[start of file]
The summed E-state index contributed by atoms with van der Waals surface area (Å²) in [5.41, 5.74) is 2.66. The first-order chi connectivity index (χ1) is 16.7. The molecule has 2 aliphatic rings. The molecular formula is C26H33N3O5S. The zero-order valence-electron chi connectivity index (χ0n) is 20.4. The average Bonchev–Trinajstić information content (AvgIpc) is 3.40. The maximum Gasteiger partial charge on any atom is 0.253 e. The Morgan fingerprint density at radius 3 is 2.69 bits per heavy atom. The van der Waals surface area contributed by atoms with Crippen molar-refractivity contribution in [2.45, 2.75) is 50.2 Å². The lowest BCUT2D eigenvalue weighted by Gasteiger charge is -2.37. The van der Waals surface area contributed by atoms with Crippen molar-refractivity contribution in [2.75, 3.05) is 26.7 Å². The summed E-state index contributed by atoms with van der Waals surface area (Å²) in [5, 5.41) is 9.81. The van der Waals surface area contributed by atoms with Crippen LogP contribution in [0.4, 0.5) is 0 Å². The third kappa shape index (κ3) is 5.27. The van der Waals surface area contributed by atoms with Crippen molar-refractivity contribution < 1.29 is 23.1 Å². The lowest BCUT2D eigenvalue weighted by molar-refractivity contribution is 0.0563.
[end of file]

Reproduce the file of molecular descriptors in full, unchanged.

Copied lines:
The summed E-state index contributed by atoms with van der Waals surface area (Å²) in [5.41, 5.74) is 2.66. The first-order chi connectivity index (χ1) is 16.7. The molecule has 2 aliphatic rings. The molecular formula is C26H33N3O5S. The zero-order valence-electron chi connectivity index (χ0n) is 20.4. The average Bonchev–Trinajstić information content (AvgIpc) is 3.40. The maximum Gasteiger partial charge on any atom is 0.253 e. The Morgan fingerprint density at radius 3 is 2.69 bits per heavy atom. The van der Waals surface area contributed by atoms with Crippen molar-refractivity contribution in [2.45, 2.75) is 50.2 Å². The lowest BCUT2D eigenvalue weighted by Gasteiger charge is -2.37. The van der Waals surface area contributed by atoms with Crippen molar-refractivity contribution in [2.75, 3.05) is 26.7 Å². The summed E-state index contributed by atoms with van der Waals surface area (Å²) in [5, 5.41) is 9.81. The van der Waals surface area contributed by atoms with Crippen LogP contribution in [0.4, 0.5) is 0 Å². The third kappa shape index (κ3) is 5.27. The van der Waals surface area contributed by atoms with Crippen molar-refractivity contribution < 1.29 is 23.1 Å². The lowest BCUT2D eigenvalue weighted by molar-refractivity contribution is 0.0563.